The understanding of the approach changes from nature-related inspirations to context-dependent naturalness based on increasing familiarity or expectations. We present a structured overview of the top-rated papers, contribute a systematic Natural Design model for interaction and add 20 implications for applying Natural Design to natural user interfaces, natural interaction, or computation.

We identified ''Natural Design'' as a relevant design approach to create intuitive and embedded interfaces that can profit from related concepts outside human-computer interaction.

4:45pm - 5:00pm

The Impact of Varying Resolution and Motion Realism of Avatars in Augmented Reality-Supported, Virtually Co-located Sales Consultations

Gordon Brown, Julien Hust, Sebastian Büttner, Michael Prilla

TU Clausthal, Germany

The use of avatars in AR-based remote cooperation has gained a lot of interest in research and practice, as it allows remote cooperators to be virtually co-located. The realism of avatars has been found to be key to their successful use and is mainly affected by avatar resolution and movement realism. As hardware limits and difficulties to create human-like animations create challenges for designers to develop realistic avatars, design knowledge is needed to create suitable and feasible representations of avatars. However, there is hardly any work addressing this challenge. This paper presents an initial study that investigates this area and compares the impact of avatar resolution and movement realism on remote cooperation.

5:00pm - 5:15pm

SkyPort: Investigating 3D Teleportation Methods in Virtual Environments

Andrii Matviienko1, Florian Müller2, Martin Schmitz1, Marco Fendrich1, Max Mühlhäuser1

1Technical University of Darmstadt; 2LMU Munich, Germany

Teleportation has become the de facto standard of locomotion in Virtual Reality (VR) environments. However, teleportation with parabolic and linear target aiming methods is restricted to horizontal 2D planes and it is unknown how they transfer to the 3D space. In this paper, we propose six 3D teleportation methods in virtual environments based on the combination of two existing aiming methods (linear and parabolic) and three types of transitioning to a target (instant, interpolated and continuous). To investigate the performance of the proposed teleportation methods, we conducted a controlled lab experiment (N = 24) with a mid-air coin collection task to assess accuracy, efficiency and VR sickness. We discovered that the linear aiming method leads to faster and more accurate target selection. Moreover, a combination of linear aiming and instant transitioning leads to the highest efficiency and accuracy without increasing VR sickness.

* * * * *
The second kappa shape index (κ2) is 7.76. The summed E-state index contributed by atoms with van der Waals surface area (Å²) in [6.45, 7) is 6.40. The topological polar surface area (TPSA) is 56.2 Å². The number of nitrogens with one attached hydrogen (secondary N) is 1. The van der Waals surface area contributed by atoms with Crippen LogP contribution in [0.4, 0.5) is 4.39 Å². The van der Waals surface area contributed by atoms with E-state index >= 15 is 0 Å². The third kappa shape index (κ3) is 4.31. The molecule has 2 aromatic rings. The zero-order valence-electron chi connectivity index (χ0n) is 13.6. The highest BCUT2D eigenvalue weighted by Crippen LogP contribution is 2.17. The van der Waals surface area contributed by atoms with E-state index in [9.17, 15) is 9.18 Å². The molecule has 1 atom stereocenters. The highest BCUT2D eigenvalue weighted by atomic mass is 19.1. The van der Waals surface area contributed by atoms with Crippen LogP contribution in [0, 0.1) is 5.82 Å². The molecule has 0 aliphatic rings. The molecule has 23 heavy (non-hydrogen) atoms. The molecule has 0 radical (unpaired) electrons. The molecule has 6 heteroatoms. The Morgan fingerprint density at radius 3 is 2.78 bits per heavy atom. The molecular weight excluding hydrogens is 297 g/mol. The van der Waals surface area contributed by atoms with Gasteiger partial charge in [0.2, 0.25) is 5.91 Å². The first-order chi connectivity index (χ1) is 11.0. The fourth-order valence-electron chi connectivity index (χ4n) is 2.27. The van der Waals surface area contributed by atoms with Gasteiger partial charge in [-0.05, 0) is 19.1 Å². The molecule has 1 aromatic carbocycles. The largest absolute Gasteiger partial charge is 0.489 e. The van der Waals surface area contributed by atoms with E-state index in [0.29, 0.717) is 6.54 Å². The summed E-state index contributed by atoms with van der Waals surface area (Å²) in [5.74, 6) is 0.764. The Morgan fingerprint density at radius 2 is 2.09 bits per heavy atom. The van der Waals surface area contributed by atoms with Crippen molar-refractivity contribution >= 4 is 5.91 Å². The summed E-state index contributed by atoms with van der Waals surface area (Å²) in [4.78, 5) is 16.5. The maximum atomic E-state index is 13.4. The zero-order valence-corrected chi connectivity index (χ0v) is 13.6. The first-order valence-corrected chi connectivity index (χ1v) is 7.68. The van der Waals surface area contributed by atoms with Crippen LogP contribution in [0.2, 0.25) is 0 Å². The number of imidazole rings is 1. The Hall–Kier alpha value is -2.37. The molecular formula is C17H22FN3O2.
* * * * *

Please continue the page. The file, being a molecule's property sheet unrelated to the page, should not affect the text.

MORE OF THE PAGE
5:15pm - 5:30pm

VRception: Rapid Prototyping of Cross-Reality Systems in Virtual Reality

Uwe Gruenefeld1, Jonas Auda1, Florian Mathis2, Stefan Schneegass1, Mohamed Khamis2, Jan Gugenheimer3, Sven Mayer4

1University of Duisburg-Essen; 2University of Glasgow; 3Institut Polytechnique de Paris; 4LMU Munich

Cross-reality systems empower users to transition along the reality-virtuality continuum or collaborate with others experiencing different manifestations of it. However, prototyping these systems is challenging, as it requires sophisticated technical skills, time, and often expensive hardware. We present VRception, a concept and toolkit for quick and easy prototyping of cross-reality systems. By simulating all levels of the reality-virtuality continuum entirely in Virtual Reality, our concept overcomes the asynchronicity of realities, eliminating technical obstacles. Our VRception Toolkit leverages this concept to allow rapid prototyping of cross-reality systems and easy remixing of elements from all continuum levels. We replicated six cross-reality papers using our toolkit and presented them to their authors. Interviews with them revealed that our toolkit sufficiently replicates their core functionalities and allows quick iterations. Additionally, remote participants used our toolkit in pairs to collaboratively implement prototypes in about eight minutes that they would have otherwise expected to take days.